History of La Fleche Chickens: The La Fleche chicken breed supposedly first appeared during the 5th century in Le Mans, France, according to the American Livestock Breeds Association. It was then taken to Mizeray before finally arriving in its namesake, La Fleche, which translates to “the arrow” in French. The name is also quite fitting for the breed’s arrow-shaped comb. The American Poultry Association’s American Standard of Perfection first recognized the La Fleche in 1874.
Conformation: Close-fitting, black plumage has a slenderizing effect on the somewhat large La Fleche. Its body sits high atop dark-slate shanks. The earlobes are white, and the red wattles are uniform, long and well-rounded on males and smaller on females. The comb, consisting of two round horns located parallel to each other, is bright red. These horns lend to the La Fleche’s nickname, “devil bird.” Standard La Fleche cocks weigh 8 pounds and hens weigh 6½ pounds; bantam cocks weigh 30 ounces and bantam hens weigh 26 ounces.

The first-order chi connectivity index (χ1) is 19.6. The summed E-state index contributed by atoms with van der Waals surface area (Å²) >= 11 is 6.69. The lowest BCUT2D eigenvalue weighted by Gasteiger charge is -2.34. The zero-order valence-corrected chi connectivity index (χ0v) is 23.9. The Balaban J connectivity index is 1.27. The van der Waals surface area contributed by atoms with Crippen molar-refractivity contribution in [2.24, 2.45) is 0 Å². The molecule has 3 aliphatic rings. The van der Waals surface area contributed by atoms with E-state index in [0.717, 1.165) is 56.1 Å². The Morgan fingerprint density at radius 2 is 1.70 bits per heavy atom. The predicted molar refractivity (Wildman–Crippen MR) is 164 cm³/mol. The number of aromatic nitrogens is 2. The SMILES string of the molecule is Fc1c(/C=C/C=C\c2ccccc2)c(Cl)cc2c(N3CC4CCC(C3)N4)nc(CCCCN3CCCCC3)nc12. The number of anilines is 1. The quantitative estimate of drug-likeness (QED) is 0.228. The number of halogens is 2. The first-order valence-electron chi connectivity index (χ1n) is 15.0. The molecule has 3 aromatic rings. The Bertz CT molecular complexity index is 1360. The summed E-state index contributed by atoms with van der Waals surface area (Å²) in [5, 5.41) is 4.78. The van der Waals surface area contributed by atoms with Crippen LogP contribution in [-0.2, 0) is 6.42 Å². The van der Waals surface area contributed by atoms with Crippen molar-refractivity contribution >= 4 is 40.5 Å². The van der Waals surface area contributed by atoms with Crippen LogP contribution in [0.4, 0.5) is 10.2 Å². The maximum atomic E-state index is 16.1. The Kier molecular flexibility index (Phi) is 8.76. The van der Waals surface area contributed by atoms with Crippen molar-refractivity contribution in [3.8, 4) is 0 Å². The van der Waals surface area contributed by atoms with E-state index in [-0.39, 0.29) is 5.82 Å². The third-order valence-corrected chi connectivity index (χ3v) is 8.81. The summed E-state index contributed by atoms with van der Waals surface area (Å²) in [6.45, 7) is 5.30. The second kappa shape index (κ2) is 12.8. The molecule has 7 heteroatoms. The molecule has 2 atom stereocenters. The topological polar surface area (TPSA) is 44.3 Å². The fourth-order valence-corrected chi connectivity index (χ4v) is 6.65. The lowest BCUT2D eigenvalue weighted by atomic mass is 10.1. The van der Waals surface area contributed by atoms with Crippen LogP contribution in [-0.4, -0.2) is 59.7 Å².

Special Consideration/Notes on La Fleche Chickens: The La Fleche chicken breed is an active forager and prefers to free-range, but it will adapt to confinement if necessary. If given the chance, the La Fleche will roost in trees, so enclosures with tall fences are necessary in keeping this chicken breed contained. The La Fleche can be standoffish and somewhat difficult to tame; however, it more than makes up for this with its reputation as a great layer and producer of juicy, tender meat. The La Fleche is listed in the Watch category of the ALBC’s Conservation Priority List.